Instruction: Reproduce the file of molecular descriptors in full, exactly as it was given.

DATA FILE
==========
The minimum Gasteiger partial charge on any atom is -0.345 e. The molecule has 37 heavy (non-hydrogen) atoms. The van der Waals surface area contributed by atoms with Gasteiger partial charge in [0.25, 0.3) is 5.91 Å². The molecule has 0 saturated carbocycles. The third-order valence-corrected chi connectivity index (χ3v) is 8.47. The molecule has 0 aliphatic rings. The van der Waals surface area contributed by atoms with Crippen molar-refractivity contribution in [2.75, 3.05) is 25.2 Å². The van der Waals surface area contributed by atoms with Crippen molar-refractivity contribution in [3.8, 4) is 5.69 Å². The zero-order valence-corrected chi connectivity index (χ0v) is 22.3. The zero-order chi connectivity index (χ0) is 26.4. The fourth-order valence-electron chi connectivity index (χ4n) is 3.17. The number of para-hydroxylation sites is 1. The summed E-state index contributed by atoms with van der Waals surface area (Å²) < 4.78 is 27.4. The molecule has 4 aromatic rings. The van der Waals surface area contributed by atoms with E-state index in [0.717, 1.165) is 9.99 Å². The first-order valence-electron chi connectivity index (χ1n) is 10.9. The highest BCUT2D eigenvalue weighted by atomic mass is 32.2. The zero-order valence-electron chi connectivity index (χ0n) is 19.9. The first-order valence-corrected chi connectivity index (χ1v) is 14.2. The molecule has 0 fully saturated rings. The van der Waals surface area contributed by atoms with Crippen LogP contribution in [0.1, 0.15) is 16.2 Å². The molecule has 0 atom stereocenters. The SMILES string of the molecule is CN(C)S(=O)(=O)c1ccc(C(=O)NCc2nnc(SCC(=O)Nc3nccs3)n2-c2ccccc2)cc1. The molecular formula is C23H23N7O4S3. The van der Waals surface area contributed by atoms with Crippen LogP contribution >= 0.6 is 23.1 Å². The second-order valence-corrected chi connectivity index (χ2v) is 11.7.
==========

The minimum Gasteiger partial charge on any atom is -0.345 e. The molecule has 37 heavy (non-hydrogen) atoms. The van der Waals surface area contributed by atoms with Gasteiger partial charge in [0.25, 0.3) is 5.91 Å². The molecule has 0 saturated carbocycles. The third-order valence-corrected chi connectivity index (χ3v) is 8.47. The molecule has 0 aliphatic rings. The van der Waals surface area contributed by atoms with Crippen molar-refractivity contribution in [2.75, 3.05) is 25.2 Å². The van der Waals surface area contributed by atoms with Crippen molar-refractivity contribution in [3.8, 4) is 5.69 Å². The zero-order valence-corrected chi connectivity index (χ0v) is 22.3. The zero-order chi connectivity index (χ0) is 26.4. The fourth-order valence-electron chi connectivity index (χ4n) is 3.17. The number of para-hydroxylation sites is 1. The summed E-state index contributed by atoms with van der Waals surface area (Å²) < 4.78 is 27.4. The molecule has 4 aromatic rings. The van der Waals surface area contributed by atoms with E-state index in [0.717, 1.165) is 9.99 Å². The first-order valence-electron chi connectivity index (χ1n) is 10.9. The highest BCUT2D eigenvalue weighted by atomic mass is 32.2. The zero-order valence-electron chi connectivity index (χ0n) is 19.9. The first-order valence-corrected chi connectivity index (χ1v) is 14.2. The molecule has 0 fully saturated rings. The van der Waals surface area contributed by atoms with Crippen LogP contribution in [0.1, 0.15) is 16.2 Å². The molecule has 0 atom stereocenters. The SMILES string of the molecule is CN(C)S(=O)(=O)c1ccc(C(=O)NCc2nnc(SCC(=O)Nc3nccs3)n2-c2ccccc2)cc1. The molecular formula is C23H23N7O4S3. The van der Waals surface area contributed by atoms with Crippen LogP contribution >= 0.6 is 23.1 Å². The second-order valence-corrected chi connectivity index (χ2v) is 11.7.